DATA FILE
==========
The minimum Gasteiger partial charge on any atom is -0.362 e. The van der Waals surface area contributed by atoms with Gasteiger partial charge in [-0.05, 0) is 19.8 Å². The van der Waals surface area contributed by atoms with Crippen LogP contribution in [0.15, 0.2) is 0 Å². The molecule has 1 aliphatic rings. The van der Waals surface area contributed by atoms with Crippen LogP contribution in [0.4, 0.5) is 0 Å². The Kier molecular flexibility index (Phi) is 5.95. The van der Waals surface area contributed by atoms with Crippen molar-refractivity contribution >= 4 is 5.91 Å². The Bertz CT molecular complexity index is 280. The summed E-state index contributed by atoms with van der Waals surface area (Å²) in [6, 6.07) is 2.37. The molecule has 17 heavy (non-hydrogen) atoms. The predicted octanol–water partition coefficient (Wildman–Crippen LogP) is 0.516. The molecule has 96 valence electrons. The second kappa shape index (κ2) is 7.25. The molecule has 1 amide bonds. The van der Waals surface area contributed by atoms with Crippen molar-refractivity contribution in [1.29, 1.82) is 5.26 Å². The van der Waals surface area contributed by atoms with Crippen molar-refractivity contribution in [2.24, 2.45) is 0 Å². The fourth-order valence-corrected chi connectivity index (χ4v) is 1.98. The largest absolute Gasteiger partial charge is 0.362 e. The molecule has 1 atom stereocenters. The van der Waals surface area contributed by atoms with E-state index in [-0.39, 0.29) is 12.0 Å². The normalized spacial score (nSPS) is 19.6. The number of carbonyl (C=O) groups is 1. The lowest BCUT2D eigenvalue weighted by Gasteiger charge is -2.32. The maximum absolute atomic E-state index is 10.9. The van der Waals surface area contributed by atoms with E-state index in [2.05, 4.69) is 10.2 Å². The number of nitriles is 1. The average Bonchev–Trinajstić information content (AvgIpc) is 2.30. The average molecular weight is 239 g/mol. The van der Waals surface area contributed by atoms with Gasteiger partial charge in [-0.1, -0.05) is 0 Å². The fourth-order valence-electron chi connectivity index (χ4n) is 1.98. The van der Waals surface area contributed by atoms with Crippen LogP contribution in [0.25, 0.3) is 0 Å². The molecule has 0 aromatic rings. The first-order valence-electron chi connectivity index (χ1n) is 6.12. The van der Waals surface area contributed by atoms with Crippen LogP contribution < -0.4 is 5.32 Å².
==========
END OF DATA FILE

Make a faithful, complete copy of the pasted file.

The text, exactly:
The minimum Gasteiger partial charge on any atom is -0.362 e. The van der Waals surface area contributed by atoms with Gasteiger partial charge in [-0.05, 0) is 19.8 Å². The van der Waals surface area contributed by atoms with Crippen LogP contribution in [0.15, 0.2) is 0 Å². The molecule has 1 aliphatic rings. The van der Waals surface area contributed by atoms with Crippen LogP contribution in [0.4, 0.5) is 0 Å². The Kier molecular flexibility index (Phi) is 5.95. The van der Waals surface area contributed by atoms with Crippen molar-refractivity contribution >= 4 is 5.91 Å². The Bertz CT molecular complexity index is 280. The summed E-state index contributed by atoms with van der Waals surface area (Å²) in [6, 6.07) is 2.37. The molecule has 17 heavy (non-hydrogen) atoms. The predicted octanol–water partition coefficient (Wildman–Crippen LogP) is 0.516. The molecule has 96 valence electrons. The second kappa shape index (κ2) is 7.25. The molecule has 1 amide bonds. The van der Waals surface area contributed by atoms with Crippen molar-refractivity contribution in [1.29, 1.82) is 5.26 Å². The van der Waals surface area contributed by atoms with Crippen molar-refractivity contribution in [2.24, 2.45) is 0 Å². The fourth-order valence-corrected chi connectivity index (χ4v) is 1.98. The largest absolute Gasteiger partial charge is 0.362 e. The molecule has 1 atom stereocenters. The van der Waals surface area contributed by atoms with E-state index in [-0.39, 0.29) is 12.0 Å². The normalized spacial score (nSPS) is 19.6. The number of carbonyl (C=O) groups is 1. The lowest BCUT2D eigenvalue weighted by Gasteiger charge is -2.32. The maximum absolute atomic E-state index is 10.9. The van der Waals surface area contributed by atoms with E-state index in [2.05, 4.69) is 10.2 Å². The number of nitriles is 1. The average Bonchev–Trinajstić information content (AvgIpc) is 2.30. The average molecular weight is 239 g/mol. The van der Waals surface area contributed by atoms with Gasteiger partial charge in [-0.1, -0.05) is 0 Å². The fourth-order valence-electron chi connectivity index (χ4n) is 1.98. The van der Waals surface area contributed by atoms with Crippen LogP contribution in [0.25, 0.3) is 0 Å². The molecule has 0 aromatic rings. The first-order valence-electron chi connectivity index (χ1n) is 6.12. The van der Waals surface area contributed by atoms with Crippen LogP contribution < -0.4 is 5.32 Å².